Symrise said its approach to the study was unusual because it focused on consumer desires relating to the sensory characteristics of products.
Conventional testing usually delivers information about the acceptance of a product’s flavour but does not take into account other sensory factors involved when consumers make purchases.
Increasing importance to sensory properties
“Consumers are giving more and more importance to the sensory properties of a product, and a lot of development is needed in order to optimise the different sensory features such as taste and aftertaste, texture and mouth-feel,” a company spokesperson told CosmeticsDesign-Europe.com.
The spokesperson added that Symrise conducted an oral care study using a panel of consumers that highlighted the need for change.
“The sensory experience is multi-faceted and sometimes almost paradoxical. With the example of oral hygiene, we wanted to highlight new approaches and make consumer research more comprehensible for consumers”, commented Massimo Cealti, Symrise France.
“With our insights, we can create products that consumers aceep easily and completely.”
Consumers find it hard to express sensory preferences
Symrise identified that consumers find it hard to express their sensory expectations of a product and what they actually feel when they consume a product, the spokesperson added.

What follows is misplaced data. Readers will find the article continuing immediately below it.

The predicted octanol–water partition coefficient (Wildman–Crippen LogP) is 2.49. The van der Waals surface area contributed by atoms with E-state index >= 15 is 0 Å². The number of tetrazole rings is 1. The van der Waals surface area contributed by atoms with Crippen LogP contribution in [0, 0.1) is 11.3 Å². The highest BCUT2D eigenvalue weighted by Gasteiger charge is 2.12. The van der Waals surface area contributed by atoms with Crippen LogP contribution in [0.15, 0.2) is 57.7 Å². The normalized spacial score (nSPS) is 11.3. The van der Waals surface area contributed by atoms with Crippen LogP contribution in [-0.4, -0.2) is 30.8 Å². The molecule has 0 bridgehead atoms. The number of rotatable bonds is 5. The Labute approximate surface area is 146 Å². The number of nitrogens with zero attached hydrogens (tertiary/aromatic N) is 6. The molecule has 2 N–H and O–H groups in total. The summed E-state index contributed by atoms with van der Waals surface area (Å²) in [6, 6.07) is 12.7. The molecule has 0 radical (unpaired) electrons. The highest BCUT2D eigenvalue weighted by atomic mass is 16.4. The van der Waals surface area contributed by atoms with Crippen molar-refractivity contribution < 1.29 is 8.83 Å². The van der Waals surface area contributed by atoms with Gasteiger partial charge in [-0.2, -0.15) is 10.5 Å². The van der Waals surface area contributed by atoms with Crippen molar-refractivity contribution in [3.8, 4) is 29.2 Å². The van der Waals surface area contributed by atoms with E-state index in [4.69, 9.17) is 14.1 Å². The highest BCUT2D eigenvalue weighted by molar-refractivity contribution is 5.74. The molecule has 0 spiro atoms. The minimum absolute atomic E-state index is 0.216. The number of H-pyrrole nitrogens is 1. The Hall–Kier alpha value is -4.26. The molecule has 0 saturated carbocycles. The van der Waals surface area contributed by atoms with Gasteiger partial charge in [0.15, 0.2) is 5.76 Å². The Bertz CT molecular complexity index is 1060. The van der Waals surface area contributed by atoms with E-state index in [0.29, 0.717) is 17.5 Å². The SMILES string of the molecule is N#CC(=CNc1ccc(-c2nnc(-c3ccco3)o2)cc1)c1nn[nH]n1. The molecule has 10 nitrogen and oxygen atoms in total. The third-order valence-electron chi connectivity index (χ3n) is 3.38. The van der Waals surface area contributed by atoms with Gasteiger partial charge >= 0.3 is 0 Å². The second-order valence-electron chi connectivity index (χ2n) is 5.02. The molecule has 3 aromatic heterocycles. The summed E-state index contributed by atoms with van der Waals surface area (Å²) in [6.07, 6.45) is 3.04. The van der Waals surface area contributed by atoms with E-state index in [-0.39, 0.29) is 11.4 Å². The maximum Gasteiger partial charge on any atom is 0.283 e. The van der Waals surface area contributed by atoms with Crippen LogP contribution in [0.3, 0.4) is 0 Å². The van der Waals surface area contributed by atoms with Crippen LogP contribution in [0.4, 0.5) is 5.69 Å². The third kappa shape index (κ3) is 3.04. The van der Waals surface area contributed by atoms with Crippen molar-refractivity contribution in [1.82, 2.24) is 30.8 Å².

In line with this, the study enabled the company to provide the consumer panel with a way to express themselves non-verbally.
According to Symrise, the results of the oral care study were surprising as some of the traditional favourites had disappointing results while relatively unknown flavours, such as lavender and lemon grass, proved to be unexpectedly popular.
Plan to take this line of research further
“This will enable us to create new products for specific target groups and product segments very precisely. There are certain learnings from consumers that will have an influence on our research [which] we plan to investigate further”, the spokesperson said.
For the oral care research, a panel of consumers was invited to a workshop and given 50 scent samples to work with, in order to create their own toothpaste flavours.
A flavourist working directly with the company compiled the new flavours, enabling the consumer test panel to try out the formulations as part of the study.